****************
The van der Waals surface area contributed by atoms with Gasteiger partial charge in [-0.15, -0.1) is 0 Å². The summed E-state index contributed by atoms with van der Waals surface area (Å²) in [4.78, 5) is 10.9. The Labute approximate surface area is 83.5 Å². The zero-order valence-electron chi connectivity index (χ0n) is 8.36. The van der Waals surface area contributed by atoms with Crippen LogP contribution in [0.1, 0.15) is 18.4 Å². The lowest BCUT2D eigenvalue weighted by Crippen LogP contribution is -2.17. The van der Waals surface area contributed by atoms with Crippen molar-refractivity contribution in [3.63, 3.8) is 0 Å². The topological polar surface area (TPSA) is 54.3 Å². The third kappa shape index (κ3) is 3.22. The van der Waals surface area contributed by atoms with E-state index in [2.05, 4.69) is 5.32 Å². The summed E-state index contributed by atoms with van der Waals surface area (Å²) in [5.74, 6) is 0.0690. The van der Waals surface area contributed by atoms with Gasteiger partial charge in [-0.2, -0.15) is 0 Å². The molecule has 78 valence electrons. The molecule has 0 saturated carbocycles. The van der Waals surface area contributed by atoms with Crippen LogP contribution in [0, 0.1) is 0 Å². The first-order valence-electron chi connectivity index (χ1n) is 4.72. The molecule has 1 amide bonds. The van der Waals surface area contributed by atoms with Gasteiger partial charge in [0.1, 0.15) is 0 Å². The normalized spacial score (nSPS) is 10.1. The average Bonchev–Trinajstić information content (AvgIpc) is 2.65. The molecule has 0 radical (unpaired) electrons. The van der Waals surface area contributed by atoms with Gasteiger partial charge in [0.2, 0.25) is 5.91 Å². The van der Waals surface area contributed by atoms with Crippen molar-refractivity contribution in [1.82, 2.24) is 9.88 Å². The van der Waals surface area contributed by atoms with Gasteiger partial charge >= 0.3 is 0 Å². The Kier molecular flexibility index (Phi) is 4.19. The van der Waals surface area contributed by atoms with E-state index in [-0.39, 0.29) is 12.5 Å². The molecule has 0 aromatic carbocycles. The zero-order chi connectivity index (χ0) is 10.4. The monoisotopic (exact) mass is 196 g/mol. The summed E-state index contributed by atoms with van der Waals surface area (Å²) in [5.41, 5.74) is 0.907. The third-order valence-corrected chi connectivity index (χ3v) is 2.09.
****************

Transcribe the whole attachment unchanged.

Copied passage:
The van der Waals surface area contributed by atoms with Gasteiger partial charge in [-0.15, -0.1) is 0 Å². The summed E-state index contributed by atoms with van der Waals surface area (Å²) in [4.78, 5) is 10.9. The Labute approximate surface area is 83.5 Å². The zero-order valence-electron chi connectivity index (χ0n) is 8.36. The van der Waals surface area contributed by atoms with Crippen LogP contribution in [0.1, 0.15) is 18.4 Å². The lowest BCUT2D eigenvalue weighted by Crippen LogP contribution is -2.17. The van der Waals surface area contributed by atoms with Crippen molar-refractivity contribution in [3.63, 3.8) is 0 Å². The topological polar surface area (TPSA) is 54.3 Å². The third kappa shape index (κ3) is 3.22. The van der Waals surface area contributed by atoms with E-state index in [2.05, 4.69) is 5.32 Å². The summed E-state index contributed by atoms with van der Waals surface area (Å²) in [5.74, 6) is 0.0690. The van der Waals surface area contributed by atoms with Gasteiger partial charge in [-0.2, -0.15) is 0 Å². The molecule has 78 valence electrons. The molecule has 0 saturated carbocycles. The van der Waals surface area contributed by atoms with Crippen LogP contribution in [0, 0.1) is 0 Å². The first-order valence-electron chi connectivity index (χ1n) is 4.72. The molecule has 1 amide bonds. The van der Waals surface area contributed by atoms with Gasteiger partial charge in [0.1, 0.15) is 0 Å². The normalized spacial score (nSPS) is 10.1. The average Bonchev–Trinajstić information content (AvgIpc) is 2.65. The molecule has 0 radical (unpaired) electrons. The van der Waals surface area contributed by atoms with Gasteiger partial charge in [0.2, 0.25) is 5.91 Å². The van der Waals surface area contributed by atoms with Crippen molar-refractivity contribution in [1.82, 2.24) is 9.88 Å². The van der Waals surface area contributed by atoms with Gasteiger partial charge >= 0.3 is 0 Å². The Kier molecular flexibility index (Phi) is 4.19. The van der Waals surface area contributed by atoms with E-state index in [-0.39, 0.29) is 12.5 Å². The molecule has 0 aromatic carbocycles. The zero-order chi connectivity index (χ0) is 10.4. The monoisotopic (exact) mass is 196 g/mol. The summed E-state index contributed by atoms with van der Waals surface area (Å²) in [5.41, 5.74) is 0.907. The third-order valence-corrected chi connectivity index (χ3v) is 2.09.